Justice Playthrough #96: black mass

What if Pixar, but 17th century puritan witchcraft?

Page 15, Game 27: black mass by will jobst

In Black Mass, players will be taking the roles of Lydia and Catherine, a girl and young woman (respectively) in 1690 Salem. They’ll be fleeing into the woods for the titular black mass, where they’ll discover … something.

What are they fleeing from? What are they going to discover? That is, of course, what you’re playing to figure out.

If you’re familiar with the indie games scene — or, if you’re bouncing through a gigantic pack of indie games at random without actually playing them because fuck it the world is ending and what else are you gonna do, but yinz may or may not relate to that one — that description probably gives you a pretty clear vision of what the game is like. Something small, just a few pages, that gives a few broad outlines and leaves the bulk of figuring out the game in your capable hands.

You would be wrong. So completely, utterly wrong.

Even cutting out the illustrations and Kickstarter thank yous, the rulebook is easy 50 pages’ worth of material. This game is very highly structured, and the book walks you through all of it.

For starters, just what kind of “witchcraft” are we talking about here? The game suggests playing in one of three fundamental “modes:” basically, you’re either talking full-on broomsticks and boiling cauldrons shit, historically accurate psycho-drama, or some combination of both being used for some blood-on-the-snow horror.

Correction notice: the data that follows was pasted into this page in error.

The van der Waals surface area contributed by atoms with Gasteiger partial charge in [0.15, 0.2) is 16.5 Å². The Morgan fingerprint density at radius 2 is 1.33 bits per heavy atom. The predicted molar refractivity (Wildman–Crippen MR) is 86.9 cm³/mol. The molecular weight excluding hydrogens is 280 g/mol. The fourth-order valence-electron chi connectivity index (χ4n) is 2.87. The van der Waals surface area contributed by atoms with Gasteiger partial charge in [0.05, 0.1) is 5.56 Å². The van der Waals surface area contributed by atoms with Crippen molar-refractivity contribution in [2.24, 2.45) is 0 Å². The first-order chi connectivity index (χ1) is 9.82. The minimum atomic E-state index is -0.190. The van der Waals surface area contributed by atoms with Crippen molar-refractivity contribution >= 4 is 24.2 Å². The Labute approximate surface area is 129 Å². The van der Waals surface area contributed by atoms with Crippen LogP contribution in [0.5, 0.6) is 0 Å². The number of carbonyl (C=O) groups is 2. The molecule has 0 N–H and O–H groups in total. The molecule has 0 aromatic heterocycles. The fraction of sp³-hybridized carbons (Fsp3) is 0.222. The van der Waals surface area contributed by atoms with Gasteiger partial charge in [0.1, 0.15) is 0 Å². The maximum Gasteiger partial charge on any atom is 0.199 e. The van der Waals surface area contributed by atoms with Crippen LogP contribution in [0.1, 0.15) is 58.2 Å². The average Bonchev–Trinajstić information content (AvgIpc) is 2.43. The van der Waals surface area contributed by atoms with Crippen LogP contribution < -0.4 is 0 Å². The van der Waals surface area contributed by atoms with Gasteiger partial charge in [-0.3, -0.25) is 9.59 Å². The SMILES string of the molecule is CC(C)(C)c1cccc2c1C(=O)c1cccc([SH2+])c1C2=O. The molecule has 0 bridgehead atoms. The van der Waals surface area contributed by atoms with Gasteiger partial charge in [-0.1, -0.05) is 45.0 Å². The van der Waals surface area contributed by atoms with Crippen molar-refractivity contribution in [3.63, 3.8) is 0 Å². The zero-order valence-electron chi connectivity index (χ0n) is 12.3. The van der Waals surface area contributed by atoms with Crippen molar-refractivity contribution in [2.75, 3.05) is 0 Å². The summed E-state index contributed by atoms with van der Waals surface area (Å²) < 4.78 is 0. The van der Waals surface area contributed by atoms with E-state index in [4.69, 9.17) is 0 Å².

From there … remember how I specified that you’ll be playing Catherine and Lydia? And are you still confused by my throwaway Pixar joke in the cold open? No matter how many of you there are playing the game (and one of you will be acting as the GM), you will be controlling these two pre-defined characters Inside Out style.

Each of you will choose from one of the nine personas defined for each of the two girls. Perhaps you will be Catherine’s love of music, and Lydia’s tendency to creepy-whistle. Or Catherine’s fondness for secrets, and Lydia’s relationship with the woods. You’ll take turns “driving” at various stages of the game — and the game has very well-defined stages.

You’ll also use a Tarot deck to figure out what’s going on, with cards that compliment and/or conflict with whatever persona you’re currently inhabiting. You will assemble the cards at various stages, and you will tell a complete story.

This game intrigues me. Not enough that I would want to put a group together to play it (post-pandemic), but it’s such the polar opposite of so many games I’ve encountered. The focus is comically narrow, down to specifying the names and ages of the two girls at its heart. But the game explores that topic with intense structure, and clearly has a ton of work and thought behind it.

The end result is something unique and intriguing. I don’t know that I’m into it enough to put the work into manufacturing an opportunity to try it, but I’d take that opportunity if it happened by. Very cool game.

But will this game be as innovative?

Page 45, Game 9: The Stars Whisper by Wheel Tree Press

“A LARP for 8 to 12 players that asks: what do stars talk about as they shine into the void of space?”

Oh, you know, star stuff. Hydrogen burn rates, gossip on who’s gone supernova, that sorta thing.